Arenas use a variety of gases for the general operation and maintenance of the facility, including the refrigerant (ammonia or CFC/Freon) and often propane. These gases are safe when used properly and with well maintained equipment, but there is always a possibility of equipment problems or operator error that can cause leaks on occasion. Also, many rinks have air quality problems attributed to excessive levels of gases such as carbon monoxide.
Who needs a gas leak detector?
The CSA B52 Mechanical Refrigeration Code in Canada, and the ANSI/ASHRAE 15 Safety Code for Mechanical Refrigeration in the USA, has specific requirements for refrigerant leak direction systems. In general, systems over 100 HP, or any system required to be housed in a standard or Class T machinery, will by code require a detector.
Regardless of specific codes, the escalating costs of refrigerant, as well as concerns for safety and the environment, have led to the use of detection systems even in the smallest systems. In addition, more stringent ventilation code requirements, especially in ice rinks, has led to the increased need for both carbon monoxide (CO) and carbon dioxide (CO2) monitoring.
How to leak detectors work?
There are five types of sensors available for leak directors which range dramatically in price and features. Chemical (detector tubes) are the lease expensive then solid state, electrochemical, infrared, and ionmobility spectrometers as the most expensive. Each of these have various pros and cons;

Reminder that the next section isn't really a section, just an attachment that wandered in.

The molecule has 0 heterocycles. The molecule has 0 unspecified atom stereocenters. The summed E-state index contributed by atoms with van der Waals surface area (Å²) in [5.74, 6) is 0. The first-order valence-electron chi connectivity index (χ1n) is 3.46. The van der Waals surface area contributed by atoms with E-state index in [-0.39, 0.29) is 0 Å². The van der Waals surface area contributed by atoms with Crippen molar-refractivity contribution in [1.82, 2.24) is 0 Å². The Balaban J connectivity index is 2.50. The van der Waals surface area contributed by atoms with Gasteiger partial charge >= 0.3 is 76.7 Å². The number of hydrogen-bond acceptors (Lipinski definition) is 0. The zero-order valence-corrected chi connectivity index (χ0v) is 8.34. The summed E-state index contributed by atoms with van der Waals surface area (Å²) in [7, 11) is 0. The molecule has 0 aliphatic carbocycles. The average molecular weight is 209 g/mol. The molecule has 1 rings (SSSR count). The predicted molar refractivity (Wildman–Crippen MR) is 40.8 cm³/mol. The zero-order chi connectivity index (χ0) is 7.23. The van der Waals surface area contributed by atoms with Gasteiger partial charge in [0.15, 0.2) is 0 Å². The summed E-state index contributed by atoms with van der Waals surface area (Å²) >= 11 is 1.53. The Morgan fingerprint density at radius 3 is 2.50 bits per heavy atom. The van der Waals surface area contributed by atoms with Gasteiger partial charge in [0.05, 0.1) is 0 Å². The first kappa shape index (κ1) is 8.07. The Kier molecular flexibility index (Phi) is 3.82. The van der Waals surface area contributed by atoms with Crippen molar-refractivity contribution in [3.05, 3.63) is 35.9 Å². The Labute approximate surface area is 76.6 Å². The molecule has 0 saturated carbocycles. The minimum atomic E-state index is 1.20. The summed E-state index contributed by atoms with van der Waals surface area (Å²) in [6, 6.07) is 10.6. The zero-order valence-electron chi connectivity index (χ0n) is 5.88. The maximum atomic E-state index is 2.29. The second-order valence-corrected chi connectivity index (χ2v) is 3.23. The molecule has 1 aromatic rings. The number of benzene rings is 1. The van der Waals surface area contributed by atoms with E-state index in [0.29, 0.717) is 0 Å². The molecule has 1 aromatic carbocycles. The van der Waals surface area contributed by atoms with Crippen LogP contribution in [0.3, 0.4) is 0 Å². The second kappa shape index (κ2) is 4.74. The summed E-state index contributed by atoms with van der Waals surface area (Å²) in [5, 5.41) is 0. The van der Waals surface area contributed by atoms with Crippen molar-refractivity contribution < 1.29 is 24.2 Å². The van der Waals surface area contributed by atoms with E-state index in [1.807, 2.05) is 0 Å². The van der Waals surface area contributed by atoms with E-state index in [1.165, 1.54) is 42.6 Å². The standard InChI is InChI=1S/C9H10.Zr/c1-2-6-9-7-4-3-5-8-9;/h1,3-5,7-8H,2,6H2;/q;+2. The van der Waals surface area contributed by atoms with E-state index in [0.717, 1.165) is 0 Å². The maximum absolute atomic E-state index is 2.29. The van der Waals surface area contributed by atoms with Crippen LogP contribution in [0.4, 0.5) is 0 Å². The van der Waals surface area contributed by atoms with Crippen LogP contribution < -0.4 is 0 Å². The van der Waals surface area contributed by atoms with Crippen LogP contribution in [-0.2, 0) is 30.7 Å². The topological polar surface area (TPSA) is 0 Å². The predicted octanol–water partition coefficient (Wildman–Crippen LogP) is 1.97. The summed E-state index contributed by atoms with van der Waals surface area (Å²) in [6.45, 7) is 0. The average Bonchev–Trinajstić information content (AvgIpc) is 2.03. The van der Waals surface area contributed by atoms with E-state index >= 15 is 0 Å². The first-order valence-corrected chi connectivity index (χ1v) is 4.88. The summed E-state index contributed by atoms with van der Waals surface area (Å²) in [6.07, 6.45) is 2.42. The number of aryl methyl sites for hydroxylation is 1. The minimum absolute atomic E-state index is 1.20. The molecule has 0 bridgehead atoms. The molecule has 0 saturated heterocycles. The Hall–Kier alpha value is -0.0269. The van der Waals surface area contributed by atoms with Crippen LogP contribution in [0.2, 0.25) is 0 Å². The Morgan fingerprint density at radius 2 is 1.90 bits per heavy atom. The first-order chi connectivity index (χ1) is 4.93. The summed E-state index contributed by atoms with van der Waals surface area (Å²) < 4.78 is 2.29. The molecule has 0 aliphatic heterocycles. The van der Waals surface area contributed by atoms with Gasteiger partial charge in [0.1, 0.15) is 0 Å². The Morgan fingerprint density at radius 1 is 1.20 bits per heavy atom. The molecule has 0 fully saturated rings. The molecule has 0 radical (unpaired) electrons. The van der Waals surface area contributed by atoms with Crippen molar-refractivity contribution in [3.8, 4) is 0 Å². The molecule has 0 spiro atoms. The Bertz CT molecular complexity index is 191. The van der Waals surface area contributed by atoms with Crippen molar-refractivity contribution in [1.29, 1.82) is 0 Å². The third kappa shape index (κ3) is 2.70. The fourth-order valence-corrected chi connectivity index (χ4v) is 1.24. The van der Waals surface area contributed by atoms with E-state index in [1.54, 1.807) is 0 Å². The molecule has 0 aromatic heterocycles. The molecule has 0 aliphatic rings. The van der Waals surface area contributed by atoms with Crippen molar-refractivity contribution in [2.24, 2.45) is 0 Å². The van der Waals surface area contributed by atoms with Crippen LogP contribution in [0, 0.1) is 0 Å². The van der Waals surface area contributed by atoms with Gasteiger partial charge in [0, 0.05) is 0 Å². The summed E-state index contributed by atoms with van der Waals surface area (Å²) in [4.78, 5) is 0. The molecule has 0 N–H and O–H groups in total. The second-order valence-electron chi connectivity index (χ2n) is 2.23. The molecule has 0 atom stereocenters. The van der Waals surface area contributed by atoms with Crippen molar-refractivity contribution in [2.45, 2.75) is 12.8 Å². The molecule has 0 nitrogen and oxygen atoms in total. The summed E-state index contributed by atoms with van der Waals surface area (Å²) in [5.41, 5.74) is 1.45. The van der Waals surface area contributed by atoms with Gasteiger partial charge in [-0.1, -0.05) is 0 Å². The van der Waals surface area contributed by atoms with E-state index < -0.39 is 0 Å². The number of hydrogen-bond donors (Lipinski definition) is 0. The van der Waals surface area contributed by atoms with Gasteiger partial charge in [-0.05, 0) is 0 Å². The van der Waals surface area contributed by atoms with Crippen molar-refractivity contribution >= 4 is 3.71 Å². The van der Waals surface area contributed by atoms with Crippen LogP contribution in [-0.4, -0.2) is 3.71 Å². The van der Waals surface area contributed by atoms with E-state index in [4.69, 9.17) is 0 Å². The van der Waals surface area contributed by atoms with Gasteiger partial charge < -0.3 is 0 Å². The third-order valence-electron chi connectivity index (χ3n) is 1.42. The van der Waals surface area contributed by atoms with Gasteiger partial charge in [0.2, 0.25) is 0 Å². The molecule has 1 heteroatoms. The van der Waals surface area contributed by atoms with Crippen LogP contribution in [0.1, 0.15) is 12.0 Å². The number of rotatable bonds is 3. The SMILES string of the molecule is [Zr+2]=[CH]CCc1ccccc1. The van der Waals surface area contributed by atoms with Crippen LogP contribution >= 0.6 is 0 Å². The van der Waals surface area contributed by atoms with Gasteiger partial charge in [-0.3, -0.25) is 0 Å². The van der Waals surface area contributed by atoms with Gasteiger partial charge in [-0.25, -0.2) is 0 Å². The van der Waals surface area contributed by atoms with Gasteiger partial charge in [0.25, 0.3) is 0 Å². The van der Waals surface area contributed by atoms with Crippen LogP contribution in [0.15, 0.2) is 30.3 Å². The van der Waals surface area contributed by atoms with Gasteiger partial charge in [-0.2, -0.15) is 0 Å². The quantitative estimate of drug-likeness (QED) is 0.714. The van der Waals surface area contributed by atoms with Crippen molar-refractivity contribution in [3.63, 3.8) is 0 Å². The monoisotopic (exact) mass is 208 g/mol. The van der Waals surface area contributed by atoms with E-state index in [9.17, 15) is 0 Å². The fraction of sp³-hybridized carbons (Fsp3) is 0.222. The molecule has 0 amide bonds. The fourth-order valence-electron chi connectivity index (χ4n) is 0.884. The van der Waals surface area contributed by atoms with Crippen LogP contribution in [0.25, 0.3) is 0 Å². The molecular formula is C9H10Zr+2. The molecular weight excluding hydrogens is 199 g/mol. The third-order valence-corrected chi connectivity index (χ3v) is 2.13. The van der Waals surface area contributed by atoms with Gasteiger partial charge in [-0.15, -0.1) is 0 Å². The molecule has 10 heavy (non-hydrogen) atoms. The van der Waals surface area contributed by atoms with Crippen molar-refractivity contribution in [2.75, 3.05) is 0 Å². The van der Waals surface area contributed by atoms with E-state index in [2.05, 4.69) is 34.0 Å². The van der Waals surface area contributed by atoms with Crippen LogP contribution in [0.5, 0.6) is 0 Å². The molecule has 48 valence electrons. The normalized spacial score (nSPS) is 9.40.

Solid State sensors use a heated semiconductor that changes internal resistance when in contract with the refrigerant, and can direct in a rang of 50 to 100 PPM (50 to 95F/50 to 80% humidity). These sensors are not only economical, but are very reliable and have a long life expectancy. The disadvantages include sensitivity to other gases, sensitivity to moisture and temperature changes, and that special care is required in the placement.
Electrochemical sensors use electrodes immersed in an electrolyte under a permeable membrane, and measure change in potential when gas permeates the membrane. These are very selective to the refrigerant and can measure levels from 0.7 to 100 PPM (-40 to 95f; 20 to 90%RH), but have a short life expectancy can "go to sleep" without warning, and have a high replacement cost.
Infrared sensors project infrared light through a gas sample, and measure the amount of light and wavelength of light absorbed. These are very specific to refrigerant and are very minimally affected by humidity and temperature, measuring from 0 to 1000 PPM (10 to 95F; 0 to 90% humidity). This would be an ideal sensor to use, but they are very expensive and require more frequent calibration.
What features should you look for in a gas detector?
The low cost and proven reliability of solid state sensors has made them the most popular method of leak direction available for ice rinks.
When purchasing a gas detector for your facility, be sure to do your homework and make sure it will suit your specific requirements.